Q. Did anybody make any promises to you? Did anybody make any deals with you in order to get you to reveal the name of the person who supplied the weapon you used in the robbery?

A. No. * * *

Breeland supplemented the last answer by describing a deal he had tried to make during the course of interrogations by the detectives which took place during the months prior to April 28, 1971.

During those interrogations, the detectives also sought to obtain information as to the whereabouts of the other two revolvers. Noting "how bad they wanted the pistols," Breeland sought "to make a deal with Captain Manning" of the prosecutor's staff, saying that if he were put "on the streets" for 30 days and promised a sentence of not more "than two to three at State's Prison," he would get the two pistols. He didn't "get that deal"; the police obtained the other two pistols through someone else.

On cross-examination, in response to a suggestion by defense counsel that the statement of April 28, 1971 had been given as part of a "deal" involving Breeland's pleas of guilty to charges against him, Breeland answered, "There was no deal."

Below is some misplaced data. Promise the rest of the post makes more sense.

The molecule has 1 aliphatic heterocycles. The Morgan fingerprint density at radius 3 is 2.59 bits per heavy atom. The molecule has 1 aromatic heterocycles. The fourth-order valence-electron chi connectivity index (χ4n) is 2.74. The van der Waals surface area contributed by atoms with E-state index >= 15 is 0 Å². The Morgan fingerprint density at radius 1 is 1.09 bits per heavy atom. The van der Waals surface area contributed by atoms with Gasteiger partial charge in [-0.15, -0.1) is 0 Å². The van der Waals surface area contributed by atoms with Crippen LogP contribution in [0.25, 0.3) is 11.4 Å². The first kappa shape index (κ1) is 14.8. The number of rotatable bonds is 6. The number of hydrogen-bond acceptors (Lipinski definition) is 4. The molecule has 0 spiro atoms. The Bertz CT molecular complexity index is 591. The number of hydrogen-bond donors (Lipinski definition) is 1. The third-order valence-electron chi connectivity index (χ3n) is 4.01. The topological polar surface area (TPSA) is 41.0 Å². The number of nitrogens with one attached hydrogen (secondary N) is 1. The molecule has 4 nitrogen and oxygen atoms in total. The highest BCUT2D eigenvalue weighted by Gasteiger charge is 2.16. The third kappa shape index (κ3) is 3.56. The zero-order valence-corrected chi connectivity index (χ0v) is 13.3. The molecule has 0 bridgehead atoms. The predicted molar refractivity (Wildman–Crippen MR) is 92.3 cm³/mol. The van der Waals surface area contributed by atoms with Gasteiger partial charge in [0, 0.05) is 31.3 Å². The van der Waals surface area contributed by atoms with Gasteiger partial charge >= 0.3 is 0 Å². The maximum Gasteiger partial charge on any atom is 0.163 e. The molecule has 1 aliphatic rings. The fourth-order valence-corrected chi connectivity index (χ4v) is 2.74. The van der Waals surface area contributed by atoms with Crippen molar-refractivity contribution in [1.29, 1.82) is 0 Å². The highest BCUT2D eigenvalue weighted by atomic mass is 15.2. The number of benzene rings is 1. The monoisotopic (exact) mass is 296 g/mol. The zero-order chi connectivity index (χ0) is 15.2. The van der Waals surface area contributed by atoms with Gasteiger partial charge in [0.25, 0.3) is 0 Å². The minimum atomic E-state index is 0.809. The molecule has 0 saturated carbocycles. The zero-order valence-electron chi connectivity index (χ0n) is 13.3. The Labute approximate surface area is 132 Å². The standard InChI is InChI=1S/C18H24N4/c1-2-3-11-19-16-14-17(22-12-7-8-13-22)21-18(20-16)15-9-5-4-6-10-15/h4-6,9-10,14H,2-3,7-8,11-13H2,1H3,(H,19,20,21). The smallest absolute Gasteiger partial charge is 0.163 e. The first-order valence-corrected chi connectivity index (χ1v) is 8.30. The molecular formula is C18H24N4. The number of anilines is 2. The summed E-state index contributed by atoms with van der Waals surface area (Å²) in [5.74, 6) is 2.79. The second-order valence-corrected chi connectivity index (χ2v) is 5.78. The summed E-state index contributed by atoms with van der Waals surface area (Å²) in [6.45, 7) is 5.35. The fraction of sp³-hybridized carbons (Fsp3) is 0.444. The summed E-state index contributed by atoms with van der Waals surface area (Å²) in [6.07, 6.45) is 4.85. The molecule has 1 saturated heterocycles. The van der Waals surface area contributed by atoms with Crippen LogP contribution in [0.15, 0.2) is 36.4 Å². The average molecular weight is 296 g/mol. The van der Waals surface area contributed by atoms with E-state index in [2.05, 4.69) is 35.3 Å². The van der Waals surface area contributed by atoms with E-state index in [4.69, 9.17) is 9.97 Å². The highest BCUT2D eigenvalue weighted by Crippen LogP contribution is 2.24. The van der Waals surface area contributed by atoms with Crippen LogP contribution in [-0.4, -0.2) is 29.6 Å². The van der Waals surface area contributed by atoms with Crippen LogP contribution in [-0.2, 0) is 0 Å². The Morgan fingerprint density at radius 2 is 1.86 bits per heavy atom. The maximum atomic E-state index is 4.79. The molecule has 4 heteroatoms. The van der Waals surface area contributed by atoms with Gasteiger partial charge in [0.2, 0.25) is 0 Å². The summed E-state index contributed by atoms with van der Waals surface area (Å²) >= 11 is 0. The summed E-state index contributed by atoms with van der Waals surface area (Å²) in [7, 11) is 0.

On redirect examination, Breeland explained that he had no "animosity or ill will" toward defendant but was testifying only because [defendant] is nothing to me but a cop * * *. If he had been anything other than a cop I wouldn't be here."

Defendant testified and denied involvement with the theft of the revolvers or the delivery of one of them to Breeland. Other witnesses testified as to his good reputation and in support of his contention that he had never been in charge of the gun room.

Recognizing that impeachment of Breeland's credibility was essential to defendant's case, defense counsel then called as a witness the probation officer who had interviewed Breeland

[124 NJSuper Page 282]

in the course of his preparation of the presentence report which had been submitted to Judge McGowan who had sentenced Breeland.

Judge McGowan had permitted Blue's attorney to see Breeland's presentence report. Blue's attorney sought to prove, through the probation officer, that Breeland had made statements contradictory to his trial testimony -- most significantly, that Breeland had told the probation officer that there had been a "deal" between him and the prosecutor, who had agreed to make a recommendation as to the sentence to be imposed on Breeland.